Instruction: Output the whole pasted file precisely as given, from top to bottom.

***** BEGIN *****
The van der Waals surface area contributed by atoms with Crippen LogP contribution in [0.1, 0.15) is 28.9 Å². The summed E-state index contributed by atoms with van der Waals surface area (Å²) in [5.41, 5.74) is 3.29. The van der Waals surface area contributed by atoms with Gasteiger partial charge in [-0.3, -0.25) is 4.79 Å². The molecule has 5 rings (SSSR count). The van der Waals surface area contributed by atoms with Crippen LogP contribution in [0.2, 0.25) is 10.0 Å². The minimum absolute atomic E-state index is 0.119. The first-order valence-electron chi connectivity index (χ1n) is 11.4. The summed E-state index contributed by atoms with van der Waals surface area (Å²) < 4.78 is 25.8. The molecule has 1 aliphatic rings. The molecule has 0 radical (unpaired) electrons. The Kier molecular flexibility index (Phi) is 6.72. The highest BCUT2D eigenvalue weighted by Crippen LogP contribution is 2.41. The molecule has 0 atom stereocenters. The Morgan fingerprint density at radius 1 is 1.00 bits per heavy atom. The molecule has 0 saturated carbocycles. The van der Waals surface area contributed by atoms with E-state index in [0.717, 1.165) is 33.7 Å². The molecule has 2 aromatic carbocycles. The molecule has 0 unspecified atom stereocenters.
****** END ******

The van der Waals surface area contributed by atoms with Crippen LogP contribution in [0.1, 0.15) is 28.9 Å². The summed E-state index contributed by atoms with van der Waals surface area (Å²) in [5.41, 5.74) is 3.29. The van der Waals surface area contributed by atoms with Gasteiger partial charge in [-0.3, -0.25) is 4.79 Å². The molecule has 5 rings (SSSR count). The van der Waals surface area contributed by atoms with Crippen LogP contribution in [0.2, 0.25) is 10.0 Å². The minimum absolute atomic E-state index is 0.119. The first-order valence-electron chi connectivity index (χ1n) is 11.4. The summed E-state index contributed by atoms with van der Waals surface area (Å²) < 4.78 is 25.8. The molecule has 1 aliphatic rings. The molecule has 0 radical (unpaired) electrons. The Kier molecular flexibility index (Phi) is 6.72. The highest BCUT2D eigenvalue weighted by Crippen LogP contribution is 2.41. The molecule has 0 atom stereocenters. The Morgan fingerprint density at radius 1 is 1.00 bits per heavy atom. The molecule has 0 saturated carbocycles. The van der Waals surface area contributed by atoms with E-state index in [0.717, 1.165) is 33.7 Å². The molecule has 2 aromatic carbocycles. The molecule has 0 unspecified atom stereocenters.